The use of televesion media consequently revolutionized the way Americans perceived war -- and the revolution was definitely toward the negative. The heroic assumptions were gone. Now there were mainly just the dominating images of death and destruction that discouraged and horrified the American people. In Inventing Vietnam Michael Anderegg emphasized this change: "One-day relay of film and other forms of rapid dissemination gave much of what Americans watched on the evening news an immediacy and intensity that was new and that forever shaped America's experience of warfare." (Anderegg: 2) The recreation for the homefront created video and sound-bytes of the war and the violence of the war -- the ultimate failure of any of the vague initiatives the U.S. government had for the forces in Vietnam. While in World War II, Americans primarily read heroic accounts of battles for democracy, battles to protect the world from dictatorship, they saw no inspired initiative in the Vietnam conflict -- they saw only the brutal images of violence and failure. The effects of this new medium directly helped to cause the mass protest movement against the war as they presented horrific images of death and destruction to an increasingly aware and concerned public of the New Left. Atler referred to the "televised images of the war" and declared "The often revolting, almost always disturbing, nature of those images formed a major source of the global protest movement." (Atler: xiii)

The intense imagery of the war truly became the biggest weapon in helping the U.S. to "lose" the war in Vietnam. According to a survey done by Time magazine, 42% of students polled before the Cambodian invasion participated in antiwar demonstrations -- more than twice as many as had participated in the Civil Rights movement. (Time: 53) The warfront imagery presented by the media inspired one of the greatest demonstrative movements of American history -- especially in the student population. To those who watched the war on television every night, the war simply became unacceptable. The images were constantly pounding the impressionable public and constantly therefore molding their "public opinions." The force of the images and the reporting from the front in Vietnam helped bring public support for the war to a halt and inspire a war protest movement like none the nation had ever seen before.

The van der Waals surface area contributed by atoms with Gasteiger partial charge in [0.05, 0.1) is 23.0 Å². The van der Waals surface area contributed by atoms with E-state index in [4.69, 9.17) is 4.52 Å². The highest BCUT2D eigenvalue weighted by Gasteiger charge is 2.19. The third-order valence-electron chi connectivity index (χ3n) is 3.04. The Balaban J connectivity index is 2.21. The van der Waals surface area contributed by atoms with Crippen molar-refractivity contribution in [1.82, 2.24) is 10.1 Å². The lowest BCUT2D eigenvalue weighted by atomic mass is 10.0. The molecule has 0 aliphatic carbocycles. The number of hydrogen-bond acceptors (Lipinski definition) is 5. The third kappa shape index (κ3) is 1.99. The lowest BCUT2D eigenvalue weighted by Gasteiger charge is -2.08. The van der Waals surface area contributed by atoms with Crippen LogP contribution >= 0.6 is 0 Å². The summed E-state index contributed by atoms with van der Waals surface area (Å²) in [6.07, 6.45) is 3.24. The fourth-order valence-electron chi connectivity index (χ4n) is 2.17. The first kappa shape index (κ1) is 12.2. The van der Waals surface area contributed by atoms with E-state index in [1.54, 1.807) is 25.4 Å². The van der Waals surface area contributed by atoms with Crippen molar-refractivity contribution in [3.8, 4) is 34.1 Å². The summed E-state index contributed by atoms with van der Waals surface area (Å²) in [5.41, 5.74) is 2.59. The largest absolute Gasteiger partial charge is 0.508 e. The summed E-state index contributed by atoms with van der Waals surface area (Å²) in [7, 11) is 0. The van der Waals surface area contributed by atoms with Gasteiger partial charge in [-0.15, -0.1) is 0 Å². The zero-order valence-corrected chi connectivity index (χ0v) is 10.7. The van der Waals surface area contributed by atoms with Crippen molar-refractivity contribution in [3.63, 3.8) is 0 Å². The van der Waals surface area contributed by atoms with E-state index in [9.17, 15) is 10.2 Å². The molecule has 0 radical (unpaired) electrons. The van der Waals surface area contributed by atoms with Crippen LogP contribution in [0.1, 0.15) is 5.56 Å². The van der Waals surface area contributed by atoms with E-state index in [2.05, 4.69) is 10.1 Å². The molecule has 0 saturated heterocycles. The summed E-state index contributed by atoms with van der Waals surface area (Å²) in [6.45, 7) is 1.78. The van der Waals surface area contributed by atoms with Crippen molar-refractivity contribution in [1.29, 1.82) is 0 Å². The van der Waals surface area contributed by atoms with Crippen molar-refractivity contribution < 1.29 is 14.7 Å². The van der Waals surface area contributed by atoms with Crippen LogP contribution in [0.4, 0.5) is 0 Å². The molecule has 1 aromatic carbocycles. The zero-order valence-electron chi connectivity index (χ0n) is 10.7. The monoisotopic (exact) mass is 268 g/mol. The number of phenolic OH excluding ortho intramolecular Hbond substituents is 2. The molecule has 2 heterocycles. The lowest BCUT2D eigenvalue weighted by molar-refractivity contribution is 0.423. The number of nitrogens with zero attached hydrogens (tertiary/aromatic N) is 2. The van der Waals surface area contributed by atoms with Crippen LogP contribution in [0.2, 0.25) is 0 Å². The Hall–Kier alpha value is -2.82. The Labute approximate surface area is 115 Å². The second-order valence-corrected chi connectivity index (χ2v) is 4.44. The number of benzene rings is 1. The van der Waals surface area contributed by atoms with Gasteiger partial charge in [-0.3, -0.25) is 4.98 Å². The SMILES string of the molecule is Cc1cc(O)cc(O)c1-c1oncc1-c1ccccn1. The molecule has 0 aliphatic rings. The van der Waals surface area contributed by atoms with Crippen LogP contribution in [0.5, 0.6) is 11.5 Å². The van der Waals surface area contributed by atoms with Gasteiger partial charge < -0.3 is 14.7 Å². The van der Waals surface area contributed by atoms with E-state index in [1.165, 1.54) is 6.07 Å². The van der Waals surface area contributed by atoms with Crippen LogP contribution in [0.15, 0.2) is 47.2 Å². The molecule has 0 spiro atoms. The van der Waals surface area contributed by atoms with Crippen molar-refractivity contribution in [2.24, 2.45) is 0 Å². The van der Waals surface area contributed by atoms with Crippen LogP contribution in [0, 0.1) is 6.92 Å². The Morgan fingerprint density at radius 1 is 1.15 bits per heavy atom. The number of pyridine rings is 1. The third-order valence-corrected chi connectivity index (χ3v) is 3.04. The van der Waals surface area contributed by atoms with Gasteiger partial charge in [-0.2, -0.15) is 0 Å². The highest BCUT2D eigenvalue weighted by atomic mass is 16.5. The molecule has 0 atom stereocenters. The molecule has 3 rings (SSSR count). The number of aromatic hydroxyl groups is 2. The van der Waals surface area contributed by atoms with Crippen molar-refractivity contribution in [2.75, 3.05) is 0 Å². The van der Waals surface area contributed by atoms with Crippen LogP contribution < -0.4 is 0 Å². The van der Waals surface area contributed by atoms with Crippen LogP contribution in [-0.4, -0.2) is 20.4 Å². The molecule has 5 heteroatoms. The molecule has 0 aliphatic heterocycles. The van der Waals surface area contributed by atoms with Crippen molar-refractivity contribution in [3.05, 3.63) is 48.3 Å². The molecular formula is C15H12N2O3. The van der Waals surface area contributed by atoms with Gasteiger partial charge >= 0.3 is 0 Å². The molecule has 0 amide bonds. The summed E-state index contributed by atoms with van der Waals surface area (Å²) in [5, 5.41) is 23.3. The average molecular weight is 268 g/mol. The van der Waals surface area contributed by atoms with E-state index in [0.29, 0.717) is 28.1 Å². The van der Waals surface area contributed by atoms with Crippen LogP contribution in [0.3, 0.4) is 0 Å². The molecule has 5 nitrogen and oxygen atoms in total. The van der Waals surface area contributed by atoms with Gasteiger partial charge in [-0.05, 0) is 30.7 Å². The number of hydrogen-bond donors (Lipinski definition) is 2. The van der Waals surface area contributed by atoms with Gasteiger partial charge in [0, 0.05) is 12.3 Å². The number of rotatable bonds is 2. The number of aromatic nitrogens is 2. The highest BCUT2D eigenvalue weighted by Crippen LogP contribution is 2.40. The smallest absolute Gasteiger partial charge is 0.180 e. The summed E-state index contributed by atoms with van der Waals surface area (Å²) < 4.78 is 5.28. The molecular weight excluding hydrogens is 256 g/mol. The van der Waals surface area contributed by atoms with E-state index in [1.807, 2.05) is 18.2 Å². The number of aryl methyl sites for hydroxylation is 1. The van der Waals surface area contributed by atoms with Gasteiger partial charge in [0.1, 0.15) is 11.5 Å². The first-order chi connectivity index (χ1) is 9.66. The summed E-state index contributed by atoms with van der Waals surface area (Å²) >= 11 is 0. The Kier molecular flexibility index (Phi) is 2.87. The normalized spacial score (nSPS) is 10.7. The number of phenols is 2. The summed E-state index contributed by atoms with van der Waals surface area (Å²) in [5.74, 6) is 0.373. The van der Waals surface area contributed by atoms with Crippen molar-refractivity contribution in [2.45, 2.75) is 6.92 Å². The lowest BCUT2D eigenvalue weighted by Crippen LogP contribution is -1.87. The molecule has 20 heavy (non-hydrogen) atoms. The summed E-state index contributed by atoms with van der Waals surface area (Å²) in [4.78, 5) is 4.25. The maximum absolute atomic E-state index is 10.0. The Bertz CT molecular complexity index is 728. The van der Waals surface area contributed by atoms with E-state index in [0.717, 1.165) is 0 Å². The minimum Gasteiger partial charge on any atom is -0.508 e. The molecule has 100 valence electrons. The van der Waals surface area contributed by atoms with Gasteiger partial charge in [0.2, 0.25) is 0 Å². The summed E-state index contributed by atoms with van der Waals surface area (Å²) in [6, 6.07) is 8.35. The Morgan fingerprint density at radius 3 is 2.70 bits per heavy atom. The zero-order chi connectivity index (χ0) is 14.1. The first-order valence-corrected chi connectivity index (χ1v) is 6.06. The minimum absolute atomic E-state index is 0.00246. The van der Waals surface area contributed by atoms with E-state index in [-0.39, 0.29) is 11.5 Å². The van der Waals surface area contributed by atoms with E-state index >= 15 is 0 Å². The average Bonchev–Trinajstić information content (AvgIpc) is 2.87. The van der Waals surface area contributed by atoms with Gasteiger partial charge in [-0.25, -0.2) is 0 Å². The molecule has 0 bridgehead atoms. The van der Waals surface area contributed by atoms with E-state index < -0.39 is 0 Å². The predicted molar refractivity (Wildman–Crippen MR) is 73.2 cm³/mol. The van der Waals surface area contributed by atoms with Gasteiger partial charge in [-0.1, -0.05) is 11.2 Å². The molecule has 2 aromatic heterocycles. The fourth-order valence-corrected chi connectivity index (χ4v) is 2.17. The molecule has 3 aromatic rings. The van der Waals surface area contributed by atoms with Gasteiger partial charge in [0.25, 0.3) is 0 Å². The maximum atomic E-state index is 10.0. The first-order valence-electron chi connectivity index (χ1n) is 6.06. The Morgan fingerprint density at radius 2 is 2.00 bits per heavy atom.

As one of the first "television wars" Vietnam took on an entirely different tone than other wars before it. It became a constantly watched war of violent moving pictures that in turn helped to create the movement of college students and other protesters of the New Left against the war -- it was a war of televised media and public opinion. The televised images had a direct and notable impact on the protest against the war. While in previous conflicts like World War I and even most of World War II, the public had only been shown mostly neutral or celebratory picutres of the war or newpaper and magazine articles that simply told a story and allowed the person to create the actual image. But in Vietnam, cameras went to the battle lines and the suffering villages and the public was horrified -- and in this way the images helped bring the war down.